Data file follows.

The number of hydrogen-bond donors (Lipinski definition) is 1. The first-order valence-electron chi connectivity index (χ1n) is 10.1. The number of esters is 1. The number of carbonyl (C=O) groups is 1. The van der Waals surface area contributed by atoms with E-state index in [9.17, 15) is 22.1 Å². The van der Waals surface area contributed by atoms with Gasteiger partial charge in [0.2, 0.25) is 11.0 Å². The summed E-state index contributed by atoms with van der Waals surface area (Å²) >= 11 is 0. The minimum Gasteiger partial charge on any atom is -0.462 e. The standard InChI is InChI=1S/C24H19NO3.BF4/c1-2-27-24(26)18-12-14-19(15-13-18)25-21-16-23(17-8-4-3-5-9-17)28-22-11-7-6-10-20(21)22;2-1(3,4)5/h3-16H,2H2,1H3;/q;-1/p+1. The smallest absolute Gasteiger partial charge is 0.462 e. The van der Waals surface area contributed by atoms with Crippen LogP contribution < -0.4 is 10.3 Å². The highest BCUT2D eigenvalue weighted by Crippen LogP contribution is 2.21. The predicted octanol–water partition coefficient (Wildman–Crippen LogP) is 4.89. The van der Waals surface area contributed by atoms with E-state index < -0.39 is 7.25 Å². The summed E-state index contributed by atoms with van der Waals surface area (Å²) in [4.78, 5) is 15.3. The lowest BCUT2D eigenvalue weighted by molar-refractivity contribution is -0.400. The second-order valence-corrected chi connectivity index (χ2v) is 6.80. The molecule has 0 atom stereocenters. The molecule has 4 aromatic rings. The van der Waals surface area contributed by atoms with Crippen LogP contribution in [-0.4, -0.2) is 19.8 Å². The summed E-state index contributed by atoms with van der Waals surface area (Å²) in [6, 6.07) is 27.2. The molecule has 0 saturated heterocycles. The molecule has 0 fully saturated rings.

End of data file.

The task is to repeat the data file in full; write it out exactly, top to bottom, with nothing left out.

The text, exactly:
The number of hydrogen-bond donors (Lipinski definition) is 1. The first-order valence-electron chi connectivity index (χ1n) is 10.1. The number of esters is 1. The number of carbonyl (C=O) groups is 1. The van der Waals surface area contributed by atoms with E-state index in [9.17, 15) is 22.1 Å². The van der Waals surface area contributed by atoms with Gasteiger partial charge in [0.2, 0.25) is 11.0 Å². The summed E-state index contributed by atoms with van der Waals surface area (Å²) >= 11 is 0. The minimum Gasteiger partial charge on any atom is -0.462 e. The standard InChI is InChI=1S/C24H19NO3.BF4/c1-2-27-24(26)18-12-14-19(15-13-18)25-21-16-23(17-8-4-3-5-9-17)28-22-11-7-6-10-20(21)22;2-1(3,4)5/h3-16H,2H2,1H3;/q;-1/p+1. The smallest absolute Gasteiger partial charge is 0.462 e. The van der Waals surface area contributed by atoms with Crippen LogP contribution < -0.4 is 10.3 Å². The highest BCUT2D eigenvalue weighted by Crippen LogP contribution is 2.21. The predicted octanol–water partition coefficient (Wildman–Crippen LogP) is 4.89. The van der Waals surface area contributed by atoms with E-state index < -0.39 is 7.25 Å². The summed E-state index contributed by atoms with van der Waals surface area (Å²) in [4.78, 5) is 15.3. The lowest BCUT2D eigenvalue weighted by molar-refractivity contribution is -0.400. The second-order valence-corrected chi connectivity index (χ2v) is 6.80. The molecule has 0 atom stereocenters. The molecule has 4 aromatic rings. The van der Waals surface area contributed by atoms with Crippen LogP contribution in [-0.4, -0.2) is 19.8 Å². The summed E-state index contributed by atoms with van der Waals surface area (Å²) in [6, 6.07) is 27.2. The molecule has 0 saturated heterocycles. The molecule has 0 fully saturated rings.